While there are no new games on TV to speak of, the NFL offseason has made certain that fans do not have to go without some sports drama in this tough time.

Obviously, the big story has been Tom Brady parting ways with the New England Patriots after 20 years and signing with the Tampa Bay Buccaneers. And congratulations are in order for local athlete Joe Haeg, who also signed with the Bucs and now has the duty of keeping perhaps the greatest quarterback of all time on his feet.

That said, the Vikings have been far from quiet this offseason. More will come to light in late April - assuming the NFL Draft isn’t postponed - but I feel like nothing the team has done in terms of acquisitions and departures has made them demonstrably worse.

The marquee offseason event was signing quarterback Kirk Cousins to an extension of two years and $66 million. Just like his initial contract with the team, all of that money is guaranteed.

Now, I know there is a bit of pushback from some Minnesota fans regarding Cousins, especially since he got a contract extension and fairly hefty pay raise while the Vikes have so far lost the following players, either to free agency or in trades: Stefon Diggs, Xavier Rhodes, Trae Waynes, Linval Joseph, Mackensie Alexander, Everson Griffen and a few others.

But it’s worth noting that signing Cousins to an extension frees up about $10 million in cap space - which the Vikings sorely needed - and allowed them to use the franchise tag on free safety Anthony Harris, who had a breakout year and deserves a raise.

Also, Cousins had his best statistical season as a pro, garnered a small amount of MVP chatter and led the team to a 10-win season that included a postseason victory. Did you expect the Vikings to not give him another offer?

As for the departures I listed, will most of them really be missed that much?

Let’s break this down a little bit.

I hate to say it, but Rhodes and Joseph did not deserve to come back. Joseph has battled injuries, so his decline is a bit understandable, but Rhodes’ productivity has fallen off the very tallest of cliffs over the past two seasons - to the point where his presence on the field was actually a liability. Personally, I’m sad to see both of them go, but it needed to happen.

Waynes and Alexander had solid performances with the Vikings, but both opted to sign with Cincinnati - with Waynes getting up to $14 million per year. With the Vikings so close to the salary cap, it was obvious they wouldn’t offer him anywhere near that much money. Good for him, but it’s obvious it was time to part ways.

And that brings us to Diggs.

Thanks to one play, he is forever cemented as an iconic Viking, and the fan in me is grateful for that moment. He has also been incredibly productive through his entire career in Minnesota - averaging 924 yards and six touchdowns per season.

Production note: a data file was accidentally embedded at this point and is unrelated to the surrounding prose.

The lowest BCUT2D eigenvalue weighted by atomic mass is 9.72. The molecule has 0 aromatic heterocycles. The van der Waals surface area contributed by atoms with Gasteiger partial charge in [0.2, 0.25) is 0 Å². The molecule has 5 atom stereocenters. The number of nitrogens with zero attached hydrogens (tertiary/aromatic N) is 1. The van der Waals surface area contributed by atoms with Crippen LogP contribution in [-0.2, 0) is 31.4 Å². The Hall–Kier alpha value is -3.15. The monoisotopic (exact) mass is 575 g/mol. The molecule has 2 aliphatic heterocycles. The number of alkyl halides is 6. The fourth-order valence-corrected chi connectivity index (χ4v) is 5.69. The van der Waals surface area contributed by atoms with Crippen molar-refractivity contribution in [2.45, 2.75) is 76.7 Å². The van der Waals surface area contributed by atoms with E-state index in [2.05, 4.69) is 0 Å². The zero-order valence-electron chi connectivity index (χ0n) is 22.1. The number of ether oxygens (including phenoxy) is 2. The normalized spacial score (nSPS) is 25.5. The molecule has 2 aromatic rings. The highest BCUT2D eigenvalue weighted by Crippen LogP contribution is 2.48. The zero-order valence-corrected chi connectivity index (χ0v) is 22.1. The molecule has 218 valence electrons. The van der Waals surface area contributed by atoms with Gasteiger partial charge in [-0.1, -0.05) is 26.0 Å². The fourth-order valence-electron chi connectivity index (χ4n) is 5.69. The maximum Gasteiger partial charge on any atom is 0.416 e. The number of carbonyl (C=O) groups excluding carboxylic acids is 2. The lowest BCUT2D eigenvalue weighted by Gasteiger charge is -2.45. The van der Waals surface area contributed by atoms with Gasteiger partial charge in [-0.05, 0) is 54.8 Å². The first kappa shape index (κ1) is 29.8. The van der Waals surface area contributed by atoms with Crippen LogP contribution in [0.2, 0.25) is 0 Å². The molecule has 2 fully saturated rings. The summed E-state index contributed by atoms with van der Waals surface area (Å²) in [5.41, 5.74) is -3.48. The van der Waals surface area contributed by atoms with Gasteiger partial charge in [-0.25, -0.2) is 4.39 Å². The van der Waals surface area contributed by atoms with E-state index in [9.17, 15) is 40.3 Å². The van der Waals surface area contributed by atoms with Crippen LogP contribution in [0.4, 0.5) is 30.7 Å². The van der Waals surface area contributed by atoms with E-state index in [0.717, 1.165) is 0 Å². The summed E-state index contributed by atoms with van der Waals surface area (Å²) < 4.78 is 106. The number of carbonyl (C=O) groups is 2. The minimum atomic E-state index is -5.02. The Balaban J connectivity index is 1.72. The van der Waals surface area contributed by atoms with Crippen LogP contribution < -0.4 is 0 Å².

However, it became clear that he wasn’t crazy about Zimmer’s run-first offensive style or Cousins’ tendency to target Adam Thielen when passing downfield and to the tight ends in the red zone. With that, Diggs flipped a switch into diva mode.

If you remember the “glory days” of Randy Moss airing his dirty laundry while in purple and gold as well as I do, you’ll know that receivers - or any skill-position players, really - acting like divas gets incredibly frustrating and seems to chip away at team chemistry and morale.

Diggs fueled every trade rumor imaginable and frequently posted very cryptic messages on social media, making his exit from Minnesota seem inevitable.

So, oddly enough, I’m not too sad to see him go - especially since the Vikes got a massive haul of draft picks in the trade for him. I almost view it as addition by subtraction.

The departure that hurts the most on a personal level is Griffen. He has been a part of the Vikings for the past 10 years and has been a nigh-unstoppable force on the defensive line at times.

Apart from the five-game stretch in 2018 where he left the team for reasons pertaining to his mental health and well-being, he has been consistent throughout his time, averaging about 7.5 sacks per year.

He opted out of his contract, and it appeared as though he would be looking to re-sign on a restructured deal. However, that ended up not being the case.

If he is mentally healthy, and there is no reason to assume he isn’t, I think he could be a tremendous asset for another team.

So the Vikings will have some fresh faces next season, but I don’t think that’s a bad thing. I also don’t think they are done making moves. Re-signing fullback C.J. Ham was a smart move in my mind, but I expect to use some of the $14 million in cap space the team now has to sign either a proven cornerback or offensive lineman.

I also expect them to make some moves in the draft, trading some of their many picks (they have two first-rounders now) either for higher picks or some veteran talent.

Things will be different the next time the Vikings take the field, but I don’t necessarily consider that a bad thing.